Good Morning, Vietnam
Back in 1987 I was still stunned at the ability of Robin Williams to improvise stuff like this off the top of his head, non-stop, faster than a machine gun of comedy. Now, I find it all a bit too fast. I wish for just a wee bit of time to savor some of the jokes. But I guess that’s just the way it came out of his head. You get the impression that he had little real control over it. If my head was boiling with stuff like that, 24/7, maybe I’d have wanted to turn it off, too.
It’s common knowledge that the real Adrian Cronauer was not at all as we see him in the movie. He didn’t use comedy, he mostly just spun records. He was, and is, a Republican. So pretty much all the charms of this movie are due to the several extended scenes where Robin improvised his insane stuff, and are entirely fictional. He is helped by good performances by Forest Whitaker, early in his career, and Bruno Kirby as the un-funniest radio comic in history, a man totally convinced that he is funny. I was saddened to find out that he died almost a decade ago, from leukemia.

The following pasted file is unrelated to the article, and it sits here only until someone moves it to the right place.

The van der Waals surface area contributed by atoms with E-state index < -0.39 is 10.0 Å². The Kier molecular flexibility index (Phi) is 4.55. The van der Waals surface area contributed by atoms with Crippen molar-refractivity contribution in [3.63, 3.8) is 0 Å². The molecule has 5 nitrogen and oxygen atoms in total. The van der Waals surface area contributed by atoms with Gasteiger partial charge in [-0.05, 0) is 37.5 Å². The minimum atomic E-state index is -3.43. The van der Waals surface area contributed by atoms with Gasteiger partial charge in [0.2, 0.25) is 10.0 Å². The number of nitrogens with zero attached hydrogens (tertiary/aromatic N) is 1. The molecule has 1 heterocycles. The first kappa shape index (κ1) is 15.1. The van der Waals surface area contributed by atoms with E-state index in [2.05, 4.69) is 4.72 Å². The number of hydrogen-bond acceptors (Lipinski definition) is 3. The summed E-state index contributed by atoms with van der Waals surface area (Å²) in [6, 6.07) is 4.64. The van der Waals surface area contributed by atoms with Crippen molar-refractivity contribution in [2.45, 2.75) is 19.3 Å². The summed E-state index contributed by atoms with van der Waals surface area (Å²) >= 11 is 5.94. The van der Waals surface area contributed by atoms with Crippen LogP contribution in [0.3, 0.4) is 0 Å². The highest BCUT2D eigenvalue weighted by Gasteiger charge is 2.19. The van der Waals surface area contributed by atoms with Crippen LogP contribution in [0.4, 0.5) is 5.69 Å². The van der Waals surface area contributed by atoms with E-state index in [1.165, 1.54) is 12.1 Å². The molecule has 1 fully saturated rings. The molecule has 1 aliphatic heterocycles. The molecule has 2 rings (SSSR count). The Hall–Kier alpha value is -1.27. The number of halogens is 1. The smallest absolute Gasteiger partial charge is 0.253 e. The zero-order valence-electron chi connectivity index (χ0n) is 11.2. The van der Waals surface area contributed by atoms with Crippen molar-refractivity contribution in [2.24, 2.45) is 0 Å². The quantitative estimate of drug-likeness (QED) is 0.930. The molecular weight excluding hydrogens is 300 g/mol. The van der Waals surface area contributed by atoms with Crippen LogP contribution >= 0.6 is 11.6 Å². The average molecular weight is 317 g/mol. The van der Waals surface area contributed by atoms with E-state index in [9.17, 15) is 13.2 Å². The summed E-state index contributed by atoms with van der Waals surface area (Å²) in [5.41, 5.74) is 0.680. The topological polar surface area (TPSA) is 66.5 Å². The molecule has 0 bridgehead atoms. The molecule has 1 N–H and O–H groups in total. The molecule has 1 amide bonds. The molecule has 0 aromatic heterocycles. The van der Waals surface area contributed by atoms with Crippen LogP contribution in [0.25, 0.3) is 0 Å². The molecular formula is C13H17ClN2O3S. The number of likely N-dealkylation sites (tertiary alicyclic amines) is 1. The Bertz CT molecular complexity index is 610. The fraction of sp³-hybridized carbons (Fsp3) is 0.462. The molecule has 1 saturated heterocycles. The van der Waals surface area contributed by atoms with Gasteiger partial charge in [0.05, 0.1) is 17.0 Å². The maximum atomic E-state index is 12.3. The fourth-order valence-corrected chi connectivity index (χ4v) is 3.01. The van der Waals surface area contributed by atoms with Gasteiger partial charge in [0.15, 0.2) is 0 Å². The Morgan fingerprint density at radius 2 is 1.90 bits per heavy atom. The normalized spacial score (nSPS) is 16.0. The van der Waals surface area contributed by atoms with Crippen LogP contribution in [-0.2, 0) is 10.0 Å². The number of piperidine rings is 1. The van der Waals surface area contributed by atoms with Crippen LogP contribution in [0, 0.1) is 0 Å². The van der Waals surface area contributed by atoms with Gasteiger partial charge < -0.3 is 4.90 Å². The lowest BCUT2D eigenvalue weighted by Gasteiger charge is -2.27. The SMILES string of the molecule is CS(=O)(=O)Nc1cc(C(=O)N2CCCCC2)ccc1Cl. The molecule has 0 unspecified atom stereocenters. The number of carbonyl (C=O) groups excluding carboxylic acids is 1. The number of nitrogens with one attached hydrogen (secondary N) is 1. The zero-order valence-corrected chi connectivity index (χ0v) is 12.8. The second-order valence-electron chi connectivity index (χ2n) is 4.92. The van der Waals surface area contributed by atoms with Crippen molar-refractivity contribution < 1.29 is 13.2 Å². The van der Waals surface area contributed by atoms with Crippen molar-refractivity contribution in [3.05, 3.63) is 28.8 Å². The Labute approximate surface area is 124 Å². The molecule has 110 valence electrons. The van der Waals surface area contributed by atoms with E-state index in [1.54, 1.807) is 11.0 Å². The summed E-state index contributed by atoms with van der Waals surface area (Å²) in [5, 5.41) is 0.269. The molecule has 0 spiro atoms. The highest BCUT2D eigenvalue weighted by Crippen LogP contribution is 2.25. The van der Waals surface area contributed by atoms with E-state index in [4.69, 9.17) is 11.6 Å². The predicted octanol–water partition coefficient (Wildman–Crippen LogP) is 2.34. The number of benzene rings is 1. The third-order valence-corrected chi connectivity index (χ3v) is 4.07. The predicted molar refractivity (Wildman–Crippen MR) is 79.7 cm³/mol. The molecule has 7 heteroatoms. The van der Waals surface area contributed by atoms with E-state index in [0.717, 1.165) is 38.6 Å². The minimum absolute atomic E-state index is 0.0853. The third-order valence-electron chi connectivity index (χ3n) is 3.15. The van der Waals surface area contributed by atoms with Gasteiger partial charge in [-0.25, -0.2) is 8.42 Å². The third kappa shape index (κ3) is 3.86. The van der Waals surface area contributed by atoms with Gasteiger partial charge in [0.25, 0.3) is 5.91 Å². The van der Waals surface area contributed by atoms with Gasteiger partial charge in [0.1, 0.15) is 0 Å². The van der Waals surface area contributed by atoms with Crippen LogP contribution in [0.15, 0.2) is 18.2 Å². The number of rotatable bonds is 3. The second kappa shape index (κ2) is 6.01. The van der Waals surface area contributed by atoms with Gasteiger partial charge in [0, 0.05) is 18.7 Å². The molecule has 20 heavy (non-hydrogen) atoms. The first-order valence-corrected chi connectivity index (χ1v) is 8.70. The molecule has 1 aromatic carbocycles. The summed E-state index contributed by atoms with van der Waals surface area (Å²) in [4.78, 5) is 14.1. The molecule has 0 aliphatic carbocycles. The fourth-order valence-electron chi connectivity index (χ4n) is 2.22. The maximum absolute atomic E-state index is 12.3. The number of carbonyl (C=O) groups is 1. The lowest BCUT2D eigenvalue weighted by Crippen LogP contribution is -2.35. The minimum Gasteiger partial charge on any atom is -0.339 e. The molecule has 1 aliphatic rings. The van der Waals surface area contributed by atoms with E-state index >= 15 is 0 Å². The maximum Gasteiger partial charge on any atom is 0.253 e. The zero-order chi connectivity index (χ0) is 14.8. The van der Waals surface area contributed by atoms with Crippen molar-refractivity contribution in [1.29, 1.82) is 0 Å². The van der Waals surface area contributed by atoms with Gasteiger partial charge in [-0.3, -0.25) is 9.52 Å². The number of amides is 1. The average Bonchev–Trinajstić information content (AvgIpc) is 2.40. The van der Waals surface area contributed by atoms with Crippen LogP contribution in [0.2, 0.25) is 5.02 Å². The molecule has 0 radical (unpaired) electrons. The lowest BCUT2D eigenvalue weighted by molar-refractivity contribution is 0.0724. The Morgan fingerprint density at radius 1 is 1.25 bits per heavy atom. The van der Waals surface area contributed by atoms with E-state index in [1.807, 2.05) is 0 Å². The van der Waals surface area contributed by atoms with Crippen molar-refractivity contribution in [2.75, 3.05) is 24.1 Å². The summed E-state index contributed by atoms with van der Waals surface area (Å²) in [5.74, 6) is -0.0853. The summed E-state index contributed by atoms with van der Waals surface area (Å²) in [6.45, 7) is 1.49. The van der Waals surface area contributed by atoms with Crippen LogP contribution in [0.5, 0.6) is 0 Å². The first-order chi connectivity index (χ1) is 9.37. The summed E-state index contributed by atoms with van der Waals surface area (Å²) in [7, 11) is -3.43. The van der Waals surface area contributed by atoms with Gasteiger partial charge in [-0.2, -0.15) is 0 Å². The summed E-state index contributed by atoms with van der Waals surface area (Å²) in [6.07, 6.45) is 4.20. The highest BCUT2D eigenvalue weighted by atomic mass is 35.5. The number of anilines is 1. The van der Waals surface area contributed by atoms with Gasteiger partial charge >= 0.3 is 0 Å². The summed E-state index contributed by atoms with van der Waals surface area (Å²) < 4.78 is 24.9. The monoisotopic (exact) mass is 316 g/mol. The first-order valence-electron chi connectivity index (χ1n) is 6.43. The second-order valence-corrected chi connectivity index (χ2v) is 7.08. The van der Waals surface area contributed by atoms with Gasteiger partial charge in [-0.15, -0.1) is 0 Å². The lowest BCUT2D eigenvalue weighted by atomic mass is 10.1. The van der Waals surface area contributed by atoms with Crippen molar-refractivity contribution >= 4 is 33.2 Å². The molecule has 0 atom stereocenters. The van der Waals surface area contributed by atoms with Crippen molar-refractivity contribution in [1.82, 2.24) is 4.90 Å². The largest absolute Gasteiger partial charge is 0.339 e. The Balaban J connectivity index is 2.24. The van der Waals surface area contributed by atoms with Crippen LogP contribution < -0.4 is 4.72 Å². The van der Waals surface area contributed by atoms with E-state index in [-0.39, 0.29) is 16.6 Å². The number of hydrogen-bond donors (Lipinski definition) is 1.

All in all, it’s not as wonderful as I remember it, but it’s still good. And Lee and I both wondered, is Robin Williams’ comedy now forever tainted because we know of his tragic end? Will we forever look at him and listen to him and try to find clues to what must have been torturing him? I sure hope not, but only time will tell.